MANCHESTER BY THE SEA: 4 ½ STARS. “one of the year’s best films.”
“Manchester by the Sea” is one of the year’s best films. If you want to know why, read on. If not, go buy a ticket now. You won’t be disappointed.
Casey Affleck, in what is sure to be an Oscar nominated performance, is Lee Chandler, a Boston janitor with the hollow-eyed look of a man whose life has been touched by tragedy. As a maintenance man in an apartment block he spends the day with odd jobs, unplugging toilets and doing illegal electrical work. At night he picks bar fights. When his brother older Joe (Kyle Chandler) dies suddenly of a heart attack, Lee must return home to Manchester, Massachusetts and settle the estate. Haunted by ghosts of his past, Lee’s hometown brings back difficult memories. His pregnant ex-wife Randi (Michelle Williams) appears to have stated her life anew and the tragedy that scarred him reverberates through the place and its people. When he finds out Joe named him guardian of Patrick (Lucas Hedges), a headstrong teen with a way with a joke and the local girls, the life he has tried so desperately to numb becomes complicated further.
“Manchester by the Sea” is many things. As a finely acted look at grief and the aftermath of heartbreak, it has few peers among this year’s crop of films. But it’s also very a funny odd couple/buddy flick that isn’t afraid to flip flop between drama and comedy. This is writer/director Kenneth Lonergan’s tempest in a teapot, a smallish film that roils with big emotional moments.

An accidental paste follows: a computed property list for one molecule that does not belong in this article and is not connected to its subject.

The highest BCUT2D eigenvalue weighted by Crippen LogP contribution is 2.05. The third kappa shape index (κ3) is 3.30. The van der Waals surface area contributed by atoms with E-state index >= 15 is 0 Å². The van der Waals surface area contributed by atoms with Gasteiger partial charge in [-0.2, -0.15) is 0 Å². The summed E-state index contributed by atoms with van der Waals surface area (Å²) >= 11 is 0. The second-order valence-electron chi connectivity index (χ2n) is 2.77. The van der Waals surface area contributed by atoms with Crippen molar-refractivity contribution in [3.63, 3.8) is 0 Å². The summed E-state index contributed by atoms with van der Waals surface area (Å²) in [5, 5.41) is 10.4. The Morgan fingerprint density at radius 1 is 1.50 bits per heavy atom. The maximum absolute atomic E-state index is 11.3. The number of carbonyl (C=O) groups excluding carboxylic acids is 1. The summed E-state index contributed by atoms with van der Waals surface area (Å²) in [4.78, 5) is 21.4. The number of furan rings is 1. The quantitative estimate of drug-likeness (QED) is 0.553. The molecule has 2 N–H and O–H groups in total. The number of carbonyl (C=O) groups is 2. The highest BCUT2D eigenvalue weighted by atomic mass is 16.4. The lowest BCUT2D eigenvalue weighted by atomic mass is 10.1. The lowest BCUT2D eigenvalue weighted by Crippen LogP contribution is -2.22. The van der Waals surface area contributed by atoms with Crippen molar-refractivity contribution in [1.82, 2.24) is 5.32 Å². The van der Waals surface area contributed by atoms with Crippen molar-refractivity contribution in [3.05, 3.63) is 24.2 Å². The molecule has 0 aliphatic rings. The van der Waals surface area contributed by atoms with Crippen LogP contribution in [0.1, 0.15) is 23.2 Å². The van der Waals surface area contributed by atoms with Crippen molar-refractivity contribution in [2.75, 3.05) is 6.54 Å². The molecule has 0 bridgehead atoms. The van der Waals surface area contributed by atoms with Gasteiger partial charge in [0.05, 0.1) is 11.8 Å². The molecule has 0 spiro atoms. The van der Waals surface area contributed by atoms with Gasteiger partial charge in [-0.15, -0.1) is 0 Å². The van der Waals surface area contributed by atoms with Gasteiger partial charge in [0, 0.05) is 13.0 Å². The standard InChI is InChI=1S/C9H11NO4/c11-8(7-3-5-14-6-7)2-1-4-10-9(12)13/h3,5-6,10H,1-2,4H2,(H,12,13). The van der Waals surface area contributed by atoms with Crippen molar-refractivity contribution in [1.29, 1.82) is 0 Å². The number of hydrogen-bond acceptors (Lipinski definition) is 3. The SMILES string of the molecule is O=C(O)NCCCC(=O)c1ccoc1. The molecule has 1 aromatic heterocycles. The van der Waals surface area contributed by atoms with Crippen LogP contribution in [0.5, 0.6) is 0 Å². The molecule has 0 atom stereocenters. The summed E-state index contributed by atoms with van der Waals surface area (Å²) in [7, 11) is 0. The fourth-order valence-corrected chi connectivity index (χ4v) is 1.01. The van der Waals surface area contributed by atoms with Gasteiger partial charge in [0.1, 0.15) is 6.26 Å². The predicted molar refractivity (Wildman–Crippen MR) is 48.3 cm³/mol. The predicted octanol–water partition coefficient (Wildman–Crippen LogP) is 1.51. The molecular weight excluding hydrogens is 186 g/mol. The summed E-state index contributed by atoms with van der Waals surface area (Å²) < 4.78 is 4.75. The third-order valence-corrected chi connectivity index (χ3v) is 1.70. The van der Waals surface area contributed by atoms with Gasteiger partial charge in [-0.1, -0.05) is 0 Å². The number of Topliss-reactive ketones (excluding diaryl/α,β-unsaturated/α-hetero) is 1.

Affleck is the core of the film. He’s in virtually every frame and while understated he bristles with feeling. It is a tremendous performance that never fails into morbidity as he skilfully keeps he character alive, both physically and metaphysically. Every day is a struggle for Lee and he deals with his trauma the only way he knows how, with blistering honesty and by drinking and fighting to feel something. There is emotional truth in every mumbled line and come Oscar season expect to hear a lot about this performance.
Affleck shares several scenes with Michelle Williams, but one in particular stands out. For most of the film we only see her in flashbacks, when she was married to Lee. Cut to present day and a chance encounter on the street. In a master class of acting the two rehash and come to grips with the trauma that tore them apart. It heartbreak laid bare and it is a stunning scene.
Also strong and crucial to the film’s dynamic is Lucas Hedges as Joe’s son, Lee’s nephew. He’s a chip off the Chandler block, raw, rough and honest to a fault (except when it comes to the girls he dates). It’s a remarkably mature performance that never loses sight that Patrick is an inexperienced minor with much to learn.
I fear I’ve made “Manchester by the Sea” by the sea sound like an exercise in Sturm und Drang but it’s not. It deals with very real, very difficult human situations but does so with honesty and a great deal of unexpected humour and wisdom.